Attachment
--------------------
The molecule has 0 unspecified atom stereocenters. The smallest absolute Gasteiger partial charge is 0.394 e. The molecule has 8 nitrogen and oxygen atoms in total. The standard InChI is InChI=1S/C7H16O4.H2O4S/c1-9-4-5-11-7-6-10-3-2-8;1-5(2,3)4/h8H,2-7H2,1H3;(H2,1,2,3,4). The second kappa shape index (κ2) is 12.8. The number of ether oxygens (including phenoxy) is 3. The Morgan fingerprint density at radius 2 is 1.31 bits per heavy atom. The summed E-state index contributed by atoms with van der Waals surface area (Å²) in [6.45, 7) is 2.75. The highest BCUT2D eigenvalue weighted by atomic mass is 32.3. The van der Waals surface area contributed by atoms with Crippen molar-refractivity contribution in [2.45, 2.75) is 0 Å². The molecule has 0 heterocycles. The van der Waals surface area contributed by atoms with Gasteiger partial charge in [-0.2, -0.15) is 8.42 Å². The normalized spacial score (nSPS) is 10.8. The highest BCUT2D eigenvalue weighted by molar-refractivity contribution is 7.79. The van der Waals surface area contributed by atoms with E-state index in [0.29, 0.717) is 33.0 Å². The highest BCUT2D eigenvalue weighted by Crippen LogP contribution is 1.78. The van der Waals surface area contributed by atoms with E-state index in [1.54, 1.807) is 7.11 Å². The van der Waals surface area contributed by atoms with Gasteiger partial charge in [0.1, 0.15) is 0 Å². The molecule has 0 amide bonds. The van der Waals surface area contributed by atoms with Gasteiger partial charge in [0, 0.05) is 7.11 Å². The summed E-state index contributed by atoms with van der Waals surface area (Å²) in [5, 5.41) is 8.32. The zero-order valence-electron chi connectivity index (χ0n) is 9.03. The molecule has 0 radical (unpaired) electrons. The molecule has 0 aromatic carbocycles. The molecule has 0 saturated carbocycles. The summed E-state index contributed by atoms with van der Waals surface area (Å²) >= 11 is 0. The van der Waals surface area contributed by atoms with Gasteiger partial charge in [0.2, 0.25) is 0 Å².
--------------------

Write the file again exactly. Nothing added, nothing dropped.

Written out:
The molecule has 0 unspecified atom stereocenters. The smallest absolute Gasteiger partial charge is 0.394 e. The molecule has 8 nitrogen and oxygen atoms in total. The standard InChI is InChI=1S/C7H16O4.H2O4S/c1-9-4-5-11-7-6-10-3-2-8;1-5(2,3)4/h8H,2-7H2,1H3;(H2,1,2,3,4). The second kappa shape index (κ2) is 12.8. The number of ether oxygens (including phenoxy) is 3. The Morgan fingerprint density at radius 2 is 1.31 bits per heavy atom. The summed E-state index contributed by atoms with van der Waals surface area (Å²) in [6.45, 7) is 2.75. The highest BCUT2D eigenvalue weighted by atomic mass is 32.3. The van der Waals surface area contributed by atoms with Crippen molar-refractivity contribution in [2.45, 2.75) is 0 Å². The molecule has 0 heterocycles. The van der Waals surface area contributed by atoms with Gasteiger partial charge in [-0.2, -0.15) is 8.42 Å². The normalized spacial score (nSPS) is 10.8. The highest BCUT2D eigenvalue weighted by molar-refractivity contribution is 7.79. The van der Waals surface area contributed by atoms with E-state index in [0.29, 0.717) is 33.0 Å². The highest BCUT2D eigenvalue weighted by Crippen LogP contribution is 1.78. The van der Waals surface area contributed by atoms with E-state index in [1.54, 1.807) is 7.11 Å². The van der Waals surface area contributed by atoms with Gasteiger partial charge in [0.1, 0.15) is 0 Å². The molecule has 0 amide bonds. The van der Waals surface area contributed by atoms with Gasteiger partial charge in [0, 0.05) is 7.11 Å². The summed E-state index contributed by atoms with van der Waals surface area (Å²) in [5, 5.41) is 8.32. The zero-order valence-electron chi connectivity index (χ0n) is 9.03. The molecule has 0 radical (unpaired) electrons. The molecule has 0 aromatic carbocycles. The molecule has 0 saturated carbocycles. The summed E-state index contributed by atoms with van der Waals surface area (Å²) >= 11 is 0. The van der Waals surface area contributed by atoms with Gasteiger partial charge in [0.2, 0.25) is 0 Å².